sigmoid

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English[edit]

Etymology[edit]

Borrowing from Ancient Greek σῑγμοειδής (sīgmoeidḗs, of the shape of sigma), from σῖγμᾰ (sîgma, sigma) +‎ -ο- (-o-) +‎ -ειδής (-eidḗs, -oid, -like); Equivalent to sigma +‎ -oid. Compare with French sigmoïde.

Pronunciation[edit]

  • IPA(key): /ˈsɪɡ.mɔɪd/
    • (file)
  • Rhymes: -ɪɡmɔɪd

Adjective[edit]

sigmoid (not comparable)

  1. (archaic) Semi-circular, like the uncial or lunar sigma (similar to English C).
  2. Curved in two directions, like the letter "S", or the Greek ς (sigma); having a serpentine shape.
    Synonym: (informal) S-shaped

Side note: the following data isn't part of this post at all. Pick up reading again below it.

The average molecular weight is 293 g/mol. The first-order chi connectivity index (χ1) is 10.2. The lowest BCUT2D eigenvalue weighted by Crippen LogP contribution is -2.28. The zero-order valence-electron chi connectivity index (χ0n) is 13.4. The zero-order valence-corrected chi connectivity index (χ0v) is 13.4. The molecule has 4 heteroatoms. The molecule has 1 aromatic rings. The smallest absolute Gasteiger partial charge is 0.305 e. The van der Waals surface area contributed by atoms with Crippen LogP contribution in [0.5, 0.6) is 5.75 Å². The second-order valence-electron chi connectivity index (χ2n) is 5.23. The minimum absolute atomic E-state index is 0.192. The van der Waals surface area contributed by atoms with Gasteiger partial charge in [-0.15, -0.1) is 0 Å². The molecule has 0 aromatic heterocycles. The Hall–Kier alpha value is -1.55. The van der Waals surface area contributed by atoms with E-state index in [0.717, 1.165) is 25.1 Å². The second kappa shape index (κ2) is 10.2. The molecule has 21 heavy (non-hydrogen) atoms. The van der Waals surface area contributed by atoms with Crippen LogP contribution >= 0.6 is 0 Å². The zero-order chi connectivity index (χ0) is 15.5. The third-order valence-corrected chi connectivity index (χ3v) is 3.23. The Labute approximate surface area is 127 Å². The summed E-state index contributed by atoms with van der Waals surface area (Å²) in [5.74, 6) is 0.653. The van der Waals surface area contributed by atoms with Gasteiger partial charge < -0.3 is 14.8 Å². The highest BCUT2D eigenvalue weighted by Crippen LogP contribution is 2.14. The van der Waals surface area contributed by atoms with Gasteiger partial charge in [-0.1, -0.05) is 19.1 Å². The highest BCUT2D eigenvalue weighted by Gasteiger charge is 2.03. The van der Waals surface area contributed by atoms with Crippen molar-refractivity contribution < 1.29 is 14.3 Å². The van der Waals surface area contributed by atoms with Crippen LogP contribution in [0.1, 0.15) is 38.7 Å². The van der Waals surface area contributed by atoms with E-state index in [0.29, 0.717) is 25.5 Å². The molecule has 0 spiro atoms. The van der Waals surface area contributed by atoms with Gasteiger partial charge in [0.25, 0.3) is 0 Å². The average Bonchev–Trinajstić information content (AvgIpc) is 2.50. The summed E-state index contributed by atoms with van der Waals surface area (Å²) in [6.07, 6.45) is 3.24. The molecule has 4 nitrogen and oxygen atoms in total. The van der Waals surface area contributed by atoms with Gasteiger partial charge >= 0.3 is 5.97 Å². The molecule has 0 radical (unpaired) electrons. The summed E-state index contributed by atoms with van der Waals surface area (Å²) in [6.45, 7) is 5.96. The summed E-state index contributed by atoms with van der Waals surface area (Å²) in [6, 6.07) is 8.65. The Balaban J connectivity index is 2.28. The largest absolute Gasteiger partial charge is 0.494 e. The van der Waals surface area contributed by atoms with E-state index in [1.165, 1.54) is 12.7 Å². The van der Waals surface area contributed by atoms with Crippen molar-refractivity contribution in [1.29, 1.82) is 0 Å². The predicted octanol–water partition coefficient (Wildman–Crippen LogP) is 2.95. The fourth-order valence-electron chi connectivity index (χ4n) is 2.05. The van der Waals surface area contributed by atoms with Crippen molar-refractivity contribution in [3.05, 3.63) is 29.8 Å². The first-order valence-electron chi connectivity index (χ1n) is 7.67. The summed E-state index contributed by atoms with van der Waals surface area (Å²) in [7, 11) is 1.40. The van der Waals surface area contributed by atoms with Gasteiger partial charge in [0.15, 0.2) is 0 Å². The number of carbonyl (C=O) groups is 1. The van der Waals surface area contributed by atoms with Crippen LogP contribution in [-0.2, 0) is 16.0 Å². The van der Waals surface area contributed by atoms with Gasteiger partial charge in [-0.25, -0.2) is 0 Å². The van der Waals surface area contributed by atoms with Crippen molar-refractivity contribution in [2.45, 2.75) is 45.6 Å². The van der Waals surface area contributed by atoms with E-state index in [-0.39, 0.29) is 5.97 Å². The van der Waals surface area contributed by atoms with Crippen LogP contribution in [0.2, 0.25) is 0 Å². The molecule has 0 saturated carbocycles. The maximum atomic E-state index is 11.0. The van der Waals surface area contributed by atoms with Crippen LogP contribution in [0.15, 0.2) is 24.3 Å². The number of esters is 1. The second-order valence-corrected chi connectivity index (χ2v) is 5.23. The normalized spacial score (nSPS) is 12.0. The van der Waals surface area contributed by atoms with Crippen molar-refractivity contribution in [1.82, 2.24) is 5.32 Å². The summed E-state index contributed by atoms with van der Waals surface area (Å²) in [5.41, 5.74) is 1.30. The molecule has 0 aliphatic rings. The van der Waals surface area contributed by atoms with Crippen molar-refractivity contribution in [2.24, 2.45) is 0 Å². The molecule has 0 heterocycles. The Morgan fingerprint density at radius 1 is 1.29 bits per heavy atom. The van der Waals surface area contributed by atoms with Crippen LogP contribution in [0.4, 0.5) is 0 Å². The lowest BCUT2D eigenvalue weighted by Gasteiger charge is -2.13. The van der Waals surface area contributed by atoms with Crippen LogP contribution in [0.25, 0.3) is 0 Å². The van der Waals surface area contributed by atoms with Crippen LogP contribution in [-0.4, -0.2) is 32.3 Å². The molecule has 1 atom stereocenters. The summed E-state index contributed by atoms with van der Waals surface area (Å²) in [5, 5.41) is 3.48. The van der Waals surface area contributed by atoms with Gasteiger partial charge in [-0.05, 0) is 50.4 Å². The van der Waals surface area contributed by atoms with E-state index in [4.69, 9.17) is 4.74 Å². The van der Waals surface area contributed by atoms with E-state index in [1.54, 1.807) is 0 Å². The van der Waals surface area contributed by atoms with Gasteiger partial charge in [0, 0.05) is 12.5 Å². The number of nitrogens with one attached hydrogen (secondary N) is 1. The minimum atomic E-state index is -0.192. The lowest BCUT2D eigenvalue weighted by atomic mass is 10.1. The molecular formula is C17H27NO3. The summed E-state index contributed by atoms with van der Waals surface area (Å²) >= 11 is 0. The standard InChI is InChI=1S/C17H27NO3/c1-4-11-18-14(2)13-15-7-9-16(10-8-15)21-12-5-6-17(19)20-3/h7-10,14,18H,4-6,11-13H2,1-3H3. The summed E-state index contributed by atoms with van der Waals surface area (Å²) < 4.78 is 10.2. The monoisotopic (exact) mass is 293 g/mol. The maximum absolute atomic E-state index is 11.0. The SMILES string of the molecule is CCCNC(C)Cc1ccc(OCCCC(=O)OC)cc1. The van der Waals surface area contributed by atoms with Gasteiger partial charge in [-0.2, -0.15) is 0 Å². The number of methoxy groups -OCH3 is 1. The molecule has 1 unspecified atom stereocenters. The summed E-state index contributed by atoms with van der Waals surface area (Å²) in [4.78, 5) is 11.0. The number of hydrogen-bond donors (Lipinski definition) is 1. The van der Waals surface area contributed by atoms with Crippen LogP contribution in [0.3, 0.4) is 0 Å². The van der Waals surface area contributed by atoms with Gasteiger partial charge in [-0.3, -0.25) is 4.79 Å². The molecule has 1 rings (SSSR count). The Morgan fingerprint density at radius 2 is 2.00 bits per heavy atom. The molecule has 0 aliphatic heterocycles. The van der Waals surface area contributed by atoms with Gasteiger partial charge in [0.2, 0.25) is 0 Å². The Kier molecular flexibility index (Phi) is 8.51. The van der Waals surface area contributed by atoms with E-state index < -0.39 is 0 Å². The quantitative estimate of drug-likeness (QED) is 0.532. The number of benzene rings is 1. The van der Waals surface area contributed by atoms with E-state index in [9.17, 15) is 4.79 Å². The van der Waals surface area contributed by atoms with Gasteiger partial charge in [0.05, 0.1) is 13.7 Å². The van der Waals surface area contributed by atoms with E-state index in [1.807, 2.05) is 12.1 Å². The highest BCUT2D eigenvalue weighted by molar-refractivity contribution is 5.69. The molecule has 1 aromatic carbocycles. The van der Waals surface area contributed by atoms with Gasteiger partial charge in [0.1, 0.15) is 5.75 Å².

1. (mathematics) Exhibiting logistic growth; having a graph that accelerates until it reaches a carrying capacity.
  3. (anatomy) Relating to the sigmoid colon.
    Synonym: sigmoidal

Derived terms[edit]

Translations[edit]

The translations below need to be checked and inserted above into the appropriate translation tables, removing any numbers. Numbers do not necessarily match those in definitions. See instructions at Wiktionary:Entry layout § Translations.

Noun[edit]

sigmoid (plural sigmoids)

  1. (anatomy) Ellipsis of sigmoid colon..
  2. (mathematics) Ellipsis of sigmoid function..[1]

Derived terms[edit]

References[edit]

  1. ^ Eric W. Weisstein (July 19, 2021), “Sigmoid Function”, in Mathworld[1]

Romanian[edit]

Etymology[edit]

From French sigmoïde

Adjective[edit]

sigmoid m or n (feminine singular sigmoidă, masculine plural sigmoizi, feminine and neuter plural sigmoide)

  1. sigmoid

Declension[edit]